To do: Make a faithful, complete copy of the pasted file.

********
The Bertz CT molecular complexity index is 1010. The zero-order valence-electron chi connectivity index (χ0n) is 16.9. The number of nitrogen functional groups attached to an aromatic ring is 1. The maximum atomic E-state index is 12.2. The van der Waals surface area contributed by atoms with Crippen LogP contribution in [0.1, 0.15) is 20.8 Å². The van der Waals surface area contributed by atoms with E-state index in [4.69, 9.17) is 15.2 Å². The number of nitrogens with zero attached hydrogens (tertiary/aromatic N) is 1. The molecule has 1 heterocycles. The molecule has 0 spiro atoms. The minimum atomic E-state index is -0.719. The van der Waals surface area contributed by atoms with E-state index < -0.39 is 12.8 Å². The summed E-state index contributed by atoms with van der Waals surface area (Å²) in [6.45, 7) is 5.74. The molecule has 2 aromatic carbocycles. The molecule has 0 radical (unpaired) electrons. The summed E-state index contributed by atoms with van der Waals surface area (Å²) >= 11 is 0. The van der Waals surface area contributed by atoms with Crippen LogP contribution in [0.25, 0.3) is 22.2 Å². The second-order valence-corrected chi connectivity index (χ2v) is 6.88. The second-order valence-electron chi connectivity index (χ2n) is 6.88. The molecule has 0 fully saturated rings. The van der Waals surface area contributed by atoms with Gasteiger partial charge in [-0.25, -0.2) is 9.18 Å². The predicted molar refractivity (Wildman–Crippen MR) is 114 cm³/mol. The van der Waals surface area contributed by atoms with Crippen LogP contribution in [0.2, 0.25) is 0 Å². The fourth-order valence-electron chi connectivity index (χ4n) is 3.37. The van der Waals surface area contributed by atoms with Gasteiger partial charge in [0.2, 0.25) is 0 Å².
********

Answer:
The Bertz CT molecular complexity index is 1010. The zero-order valence-electron chi connectivity index (χ0n) is 16.9. The number of nitrogen functional groups attached to an aromatic ring is 1. The maximum atomic E-state index is 12.2. The van der Waals surface area contributed by atoms with Crippen LogP contribution in [0.1, 0.15) is 20.8 Å². The van der Waals surface area contributed by atoms with E-state index in [4.69, 9.17) is 15.2 Å². The number of nitrogens with zero attached hydrogens (tertiary/aromatic N) is 1. The molecule has 1 heterocycles. The molecule has 0 spiro atoms. The minimum atomic E-state index is -0.719. The van der Waals surface area contributed by atoms with E-state index < -0.39 is 12.8 Å². The summed E-state index contributed by atoms with van der Waals surface area (Å²) in [6.45, 7) is 5.74. The molecule has 2 aromatic carbocycles. The molecule has 0 radical (unpaired) electrons. The summed E-state index contributed by atoms with van der Waals surface area (Å²) >= 11 is 0. The van der Waals surface area contributed by atoms with Crippen LogP contribution in [0.25, 0.3) is 22.2 Å². The second-order valence-corrected chi connectivity index (χ2v) is 6.88. The second-order valence-electron chi connectivity index (χ2n) is 6.88. The molecule has 0 fully saturated rings. The van der Waals surface area contributed by atoms with Gasteiger partial charge in [-0.25, -0.2) is 9.18 Å². The predicted molar refractivity (Wildman–Crippen MR) is 114 cm³/mol. The van der Waals surface area contributed by atoms with Crippen LogP contribution in [0.2, 0.25) is 0 Å². The fourth-order valence-electron chi connectivity index (χ4n) is 3.37. The van der Waals surface area contributed by atoms with Gasteiger partial charge in [0.2, 0.25) is 0 Å².